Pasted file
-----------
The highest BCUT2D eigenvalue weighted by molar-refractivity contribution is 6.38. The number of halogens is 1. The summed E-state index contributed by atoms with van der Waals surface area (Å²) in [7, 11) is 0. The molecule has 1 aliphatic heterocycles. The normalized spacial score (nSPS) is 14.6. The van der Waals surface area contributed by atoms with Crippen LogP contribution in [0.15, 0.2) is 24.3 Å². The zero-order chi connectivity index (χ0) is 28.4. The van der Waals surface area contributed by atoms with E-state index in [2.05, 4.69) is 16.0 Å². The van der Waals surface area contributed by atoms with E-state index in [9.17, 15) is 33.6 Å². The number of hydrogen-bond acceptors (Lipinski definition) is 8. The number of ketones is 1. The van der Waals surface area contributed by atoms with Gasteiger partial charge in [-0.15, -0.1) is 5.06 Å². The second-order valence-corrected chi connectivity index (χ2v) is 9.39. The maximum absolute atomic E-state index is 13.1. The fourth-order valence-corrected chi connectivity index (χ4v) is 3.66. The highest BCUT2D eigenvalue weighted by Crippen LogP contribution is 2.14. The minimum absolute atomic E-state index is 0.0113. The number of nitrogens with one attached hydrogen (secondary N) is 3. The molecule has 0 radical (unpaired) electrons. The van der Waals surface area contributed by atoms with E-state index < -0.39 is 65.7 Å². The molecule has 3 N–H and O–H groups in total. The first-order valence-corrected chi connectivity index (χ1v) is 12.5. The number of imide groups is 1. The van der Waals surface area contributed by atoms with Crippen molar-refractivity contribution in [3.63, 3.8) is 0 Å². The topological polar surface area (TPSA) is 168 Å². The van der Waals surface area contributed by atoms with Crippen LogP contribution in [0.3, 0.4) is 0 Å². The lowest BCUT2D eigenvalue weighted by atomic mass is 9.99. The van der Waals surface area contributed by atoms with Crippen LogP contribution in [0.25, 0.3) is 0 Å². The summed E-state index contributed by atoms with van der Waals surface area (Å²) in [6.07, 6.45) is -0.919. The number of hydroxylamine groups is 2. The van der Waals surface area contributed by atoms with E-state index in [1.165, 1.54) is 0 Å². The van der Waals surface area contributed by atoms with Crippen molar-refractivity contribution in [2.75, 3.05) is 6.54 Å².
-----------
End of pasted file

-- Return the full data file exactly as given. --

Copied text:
The highest BCUT2D eigenvalue weighted by molar-refractivity contribution is 6.38. The number of halogens is 1. The summed E-state index contributed by atoms with van der Waals surface area (Å²) in [7, 11) is 0. The molecule has 1 aliphatic heterocycles. The normalized spacial score (nSPS) is 14.6. The van der Waals surface area contributed by atoms with Crippen LogP contribution in [0.15, 0.2) is 24.3 Å². The zero-order chi connectivity index (χ0) is 28.4. The van der Waals surface area contributed by atoms with E-state index in [2.05, 4.69) is 16.0 Å². The van der Waals surface area contributed by atoms with E-state index in [9.17, 15) is 33.6 Å². The number of hydrogen-bond acceptors (Lipinski definition) is 8. The number of ketones is 1. The van der Waals surface area contributed by atoms with Gasteiger partial charge in [-0.15, -0.1) is 5.06 Å². The second-order valence-corrected chi connectivity index (χ2v) is 9.39. The maximum absolute atomic E-state index is 13.1. The fourth-order valence-corrected chi connectivity index (χ4v) is 3.66. The highest BCUT2D eigenvalue weighted by Crippen LogP contribution is 2.14. The minimum absolute atomic E-state index is 0.0113. The number of nitrogens with one attached hydrogen (secondary N) is 3. The molecule has 0 radical (unpaired) electrons. The van der Waals surface area contributed by atoms with E-state index < -0.39 is 65.7 Å². The molecule has 3 N–H and O–H groups in total. The first-order valence-corrected chi connectivity index (χ1v) is 12.5. The number of imide groups is 1. The van der Waals surface area contributed by atoms with Crippen molar-refractivity contribution in [3.63, 3.8) is 0 Å². The topological polar surface area (TPSA) is 168 Å². The van der Waals surface area contributed by atoms with Crippen LogP contribution in [0.3, 0.4) is 0 Å². The lowest BCUT2D eigenvalue weighted by atomic mass is 9.99. The van der Waals surface area contributed by atoms with Crippen LogP contribution in [0.25, 0.3) is 0 Å². The summed E-state index contributed by atoms with van der Waals surface area (Å²) in [6.07, 6.45) is -0.919. The number of hydroxylamine groups is 2. The van der Waals surface area contributed by atoms with E-state index in [1.165, 1.54) is 0 Å². The van der Waals surface area contributed by atoms with Crippen molar-refractivity contribution in [2.75, 3.05) is 6.54 Å².